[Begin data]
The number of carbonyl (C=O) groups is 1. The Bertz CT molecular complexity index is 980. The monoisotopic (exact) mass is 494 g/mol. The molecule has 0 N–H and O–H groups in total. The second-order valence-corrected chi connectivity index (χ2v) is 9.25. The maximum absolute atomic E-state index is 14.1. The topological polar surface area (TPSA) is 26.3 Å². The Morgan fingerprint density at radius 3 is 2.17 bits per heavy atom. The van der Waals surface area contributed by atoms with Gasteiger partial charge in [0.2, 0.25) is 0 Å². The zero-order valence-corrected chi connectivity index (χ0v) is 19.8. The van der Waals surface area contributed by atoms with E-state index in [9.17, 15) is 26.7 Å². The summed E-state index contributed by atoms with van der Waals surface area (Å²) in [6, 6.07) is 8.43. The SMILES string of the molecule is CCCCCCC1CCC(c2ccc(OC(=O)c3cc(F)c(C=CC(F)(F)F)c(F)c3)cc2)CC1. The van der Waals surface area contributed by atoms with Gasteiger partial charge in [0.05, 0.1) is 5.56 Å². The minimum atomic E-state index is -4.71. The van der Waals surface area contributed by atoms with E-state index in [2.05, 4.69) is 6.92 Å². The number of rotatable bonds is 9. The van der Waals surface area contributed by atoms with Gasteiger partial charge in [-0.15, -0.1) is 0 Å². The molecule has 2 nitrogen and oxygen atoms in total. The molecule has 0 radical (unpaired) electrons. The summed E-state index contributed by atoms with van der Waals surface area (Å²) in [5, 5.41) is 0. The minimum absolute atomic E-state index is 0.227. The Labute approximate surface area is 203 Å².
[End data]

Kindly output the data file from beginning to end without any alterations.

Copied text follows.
The number of carbonyl (C=O) groups is 1. The Bertz CT molecular complexity index is 980. The monoisotopic (exact) mass is 494 g/mol. The molecule has 0 N–H and O–H groups in total. The second-order valence-corrected chi connectivity index (χ2v) is 9.25. The maximum absolute atomic E-state index is 14.1. The topological polar surface area (TPSA) is 26.3 Å². The Morgan fingerprint density at radius 3 is 2.17 bits per heavy atom. The van der Waals surface area contributed by atoms with Gasteiger partial charge in [0.2, 0.25) is 0 Å². The zero-order valence-corrected chi connectivity index (χ0v) is 19.8. The van der Waals surface area contributed by atoms with E-state index in [9.17, 15) is 26.7 Å². The summed E-state index contributed by atoms with van der Waals surface area (Å²) in [6, 6.07) is 8.43. The SMILES string of the molecule is CCCCCCC1CCC(c2ccc(OC(=O)c3cc(F)c(C=CC(F)(F)F)c(F)c3)cc2)CC1. The van der Waals surface area contributed by atoms with Gasteiger partial charge in [0.05, 0.1) is 5.56 Å². The minimum atomic E-state index is -4.71. The van der Waals surface area contributed by atoms with E-state index in [2.05, 4.69) is 6.92 Å². The number of rotatable bonds is 9. The van der Waals surface area contributed by atoms with Gasteiger partial charge in [-0.15, -0.1) is 0 Å². The molecule has 2 nitrogen and oxygen atoms in total. The molecule has 0 radical (unpaired) electrons. The summed E-state index contributed by atoms with van der Waals surface area (Å²) in [5, 5.41) is 0. The minimum absolute atomic E-state index is 0.227. The Labute approximate surface area is 203 Å².